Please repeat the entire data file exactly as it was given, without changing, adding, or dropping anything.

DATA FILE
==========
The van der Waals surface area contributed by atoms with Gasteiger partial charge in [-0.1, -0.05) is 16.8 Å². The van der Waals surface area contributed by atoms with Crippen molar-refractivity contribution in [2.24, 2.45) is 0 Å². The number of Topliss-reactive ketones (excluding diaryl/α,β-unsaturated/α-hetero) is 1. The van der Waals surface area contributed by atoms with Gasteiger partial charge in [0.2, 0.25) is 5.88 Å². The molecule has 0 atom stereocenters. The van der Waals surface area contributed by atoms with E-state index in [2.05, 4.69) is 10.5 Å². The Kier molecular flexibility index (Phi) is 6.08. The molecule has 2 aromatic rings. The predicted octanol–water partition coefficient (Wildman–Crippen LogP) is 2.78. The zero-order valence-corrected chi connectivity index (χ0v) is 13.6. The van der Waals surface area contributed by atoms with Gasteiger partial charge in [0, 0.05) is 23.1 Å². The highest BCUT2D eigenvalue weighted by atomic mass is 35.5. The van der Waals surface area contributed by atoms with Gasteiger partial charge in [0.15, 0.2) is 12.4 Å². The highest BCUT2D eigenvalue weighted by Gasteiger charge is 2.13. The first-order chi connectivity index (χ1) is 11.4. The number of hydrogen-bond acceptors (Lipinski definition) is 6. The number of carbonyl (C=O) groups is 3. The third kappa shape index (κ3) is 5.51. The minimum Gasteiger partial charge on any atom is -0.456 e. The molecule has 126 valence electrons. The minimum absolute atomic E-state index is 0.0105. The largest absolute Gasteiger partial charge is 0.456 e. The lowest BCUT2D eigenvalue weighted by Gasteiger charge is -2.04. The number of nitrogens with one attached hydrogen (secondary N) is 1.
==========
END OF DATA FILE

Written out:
The van der Waals surface area contributed by atoms with Gasteiger partial charge in [-0.1, -0.05) is 16.8 Å². The van der Waals surface area contributed by atoms with Crippen molar-refractivity contribution in [2.24, 2.45) is 0 Å². The number of Topliss-reactive ketones (excluding diaryl/α,β-unsaturated/α-hetero) is 1. The van der Waals surface area contributed by atoms with Gasteiger partial charge in [0.2, 0.25) is 5.88 Å². The molecule has 0 atom stereocenters. The van der Waals surface area contributed by atoms with E-state index in [2.05, 4.69) is 10.5 Å². The Kier molecular flexibility index (Phi) is 6.08. The molecule has 2 aromatic rings. The predicted octanol–water partition coefficient (Wildman–Crippen LogP) is 2.78. The zero-order valence-corrected chi connectivity index (χ0v) is 13.6. The van der Waals surface area contributed by atoms with Gasteiger partial charge in [0, 0.05) is 23.1 Å². The highest BCUT2D eigenvalue weighted by atomic mass is 35.5. The van der Waals surface area contributed by atoms with Gasteiger partial charge in [0.15, 0.2) is 12.4 Å². The highest BCUT2D eigenvalue weighted by Gasteiger charge is 2.13. The first-order chi connectivity index (χ1) is 11.4. The number of hydrogen-bond acceptors (Lipinski definition) is 6. The number of carbonyl (C=O) groups is 3. The third kappa shape index (κ3) is 5.51. The minimum Gasteiger partial charge on any atom is -0.456 e. The molecule has 126 valence electrons. The minimum absolute atomic E-state index is 0.0105. The largest absolute Gasteiger partial charge is 0.456 e. The lowest BCUT2D eigenvalue weighted by Gasteiger charge is -2.04. The number of nitrogens with one attached hydrogen (secondary N) is 1.